With the announcement that High West would be turning their ongoing release of Rendezvous Rye into an annual one that includes more of their own younger distillate, replacing older sourced distillate, it got me thinking again about how whiskey is always in flux. In what can be a blessing, but also a curse, whiskey is always changing whether you make it in-house or source it. Consistency is one of the hardest aspects a distiller or blender can ever truly master, and why preservation is so important.
Creating whiskey requires so many ever-changing variables and no matter how hard any whiskey company tries, no two barrels will ever taste the same. It's unlike the majority of products sold, where despite some minor manufacturing inconsistencies, the end product is largely the same day to day, year to year.
Maker’s Mark is one company that takes great pains to maintain a high level of consistency with their products. Opening and closing rickhouse windows to better control temperature, using limestone-filtered water, an heirloom yeast strain that is more than 150 years old, and complete barrel inventory rotation with frequent tasting checks are all strategies employed. These are time consuming and expensive steps the company takes to maintain as much consistency in their bourbon as they can.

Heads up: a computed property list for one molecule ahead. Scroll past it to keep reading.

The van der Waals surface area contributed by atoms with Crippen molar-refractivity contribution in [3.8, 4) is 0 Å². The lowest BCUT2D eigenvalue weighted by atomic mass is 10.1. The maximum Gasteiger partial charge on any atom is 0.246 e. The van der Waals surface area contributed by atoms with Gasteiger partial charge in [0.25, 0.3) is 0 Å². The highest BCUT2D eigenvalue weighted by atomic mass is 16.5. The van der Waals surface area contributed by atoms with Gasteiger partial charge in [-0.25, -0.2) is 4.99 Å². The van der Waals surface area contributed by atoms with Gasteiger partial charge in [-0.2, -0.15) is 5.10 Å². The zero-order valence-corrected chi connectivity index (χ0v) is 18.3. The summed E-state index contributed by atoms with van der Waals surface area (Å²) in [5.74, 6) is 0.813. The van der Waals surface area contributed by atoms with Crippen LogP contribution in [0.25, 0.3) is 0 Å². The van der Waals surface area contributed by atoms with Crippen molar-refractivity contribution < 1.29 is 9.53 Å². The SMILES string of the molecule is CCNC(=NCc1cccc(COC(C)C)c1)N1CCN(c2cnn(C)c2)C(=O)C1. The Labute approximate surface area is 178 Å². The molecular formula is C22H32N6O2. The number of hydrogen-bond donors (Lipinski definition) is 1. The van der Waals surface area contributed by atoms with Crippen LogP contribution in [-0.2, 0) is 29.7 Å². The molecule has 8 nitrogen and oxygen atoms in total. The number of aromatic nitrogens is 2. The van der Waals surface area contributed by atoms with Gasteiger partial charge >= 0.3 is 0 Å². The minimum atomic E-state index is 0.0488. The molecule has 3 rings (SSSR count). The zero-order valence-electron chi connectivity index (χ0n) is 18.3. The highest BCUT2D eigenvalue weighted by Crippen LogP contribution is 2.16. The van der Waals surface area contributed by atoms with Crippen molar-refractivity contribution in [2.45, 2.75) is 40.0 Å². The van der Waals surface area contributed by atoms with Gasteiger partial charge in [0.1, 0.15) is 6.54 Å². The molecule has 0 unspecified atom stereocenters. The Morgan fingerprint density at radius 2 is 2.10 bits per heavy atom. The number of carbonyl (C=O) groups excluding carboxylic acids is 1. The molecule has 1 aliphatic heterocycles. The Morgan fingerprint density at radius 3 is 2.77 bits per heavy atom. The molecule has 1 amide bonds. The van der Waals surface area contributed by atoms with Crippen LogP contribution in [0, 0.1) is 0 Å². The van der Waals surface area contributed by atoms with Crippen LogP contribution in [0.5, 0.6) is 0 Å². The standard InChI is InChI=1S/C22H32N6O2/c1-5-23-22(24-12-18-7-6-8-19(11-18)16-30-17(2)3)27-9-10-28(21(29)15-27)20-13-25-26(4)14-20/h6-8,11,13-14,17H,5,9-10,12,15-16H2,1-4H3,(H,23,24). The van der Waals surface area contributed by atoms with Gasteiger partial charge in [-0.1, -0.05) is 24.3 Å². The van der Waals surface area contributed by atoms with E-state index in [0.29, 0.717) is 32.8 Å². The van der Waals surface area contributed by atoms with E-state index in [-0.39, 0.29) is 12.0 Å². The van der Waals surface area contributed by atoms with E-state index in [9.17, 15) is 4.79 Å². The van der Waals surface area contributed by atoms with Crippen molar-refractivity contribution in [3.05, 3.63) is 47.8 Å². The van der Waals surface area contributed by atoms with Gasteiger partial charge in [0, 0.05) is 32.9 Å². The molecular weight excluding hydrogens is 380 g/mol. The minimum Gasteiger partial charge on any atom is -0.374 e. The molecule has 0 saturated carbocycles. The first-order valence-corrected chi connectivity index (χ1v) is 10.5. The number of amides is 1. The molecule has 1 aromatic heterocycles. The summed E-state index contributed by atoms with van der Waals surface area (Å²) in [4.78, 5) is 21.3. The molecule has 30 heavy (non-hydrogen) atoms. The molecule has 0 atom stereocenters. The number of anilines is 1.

Creating consistency is a major reason why companies started blending their whiskeys into larger batched products. It helped even out the highs and lows of a given barrel and created a more uniform flavor profile a company could continuously maintain. But companies like High West who have relied on sourcing their whiskeys for their blends have undergone drastic changes to their products over the years due to the changing landscape of sourced whiskey.
The idea of a whiskey time capsule came to me the last time High West saw a major change in one of their products. In 2018, the company announced plans to change Double Rye!’s percentages of older sourced rye (16 year old Barton), with more of their own younger distillate (4-7 years old). Sound familiar?
Even before that when High West started quietly adjusting Rendezvous Rye, I came to the realization that companies who sourced high aged whiskeys for their products were going to dry up, and it predictably did. I began to buy bottles of Rendezvous Rye to bunker - not in an attempt to cash in on the older bottle when the product would eventually change to a younger distillate, but to preserve the product as it was in 2015 and 2020.
I quickly realized my time capsule didn’t need to just contain bottles going through blending changes, which was becoming much more common during those years. The time capsule could include anything and everything. I didn’t have to go dusty hunting because I was creating my own dusties.
It’s easy to create a whiskey time capsule that includes bottles with age statements that might disappear in the future. But it’s worth thinking beyond that.
Bottles undergoing label changes can be good inclusions, as bunkering the older bottles can provide a stark visual change and make referencing their time frame easier. A good example of this is when Four Roses changed their standard blended release from yellow to tan.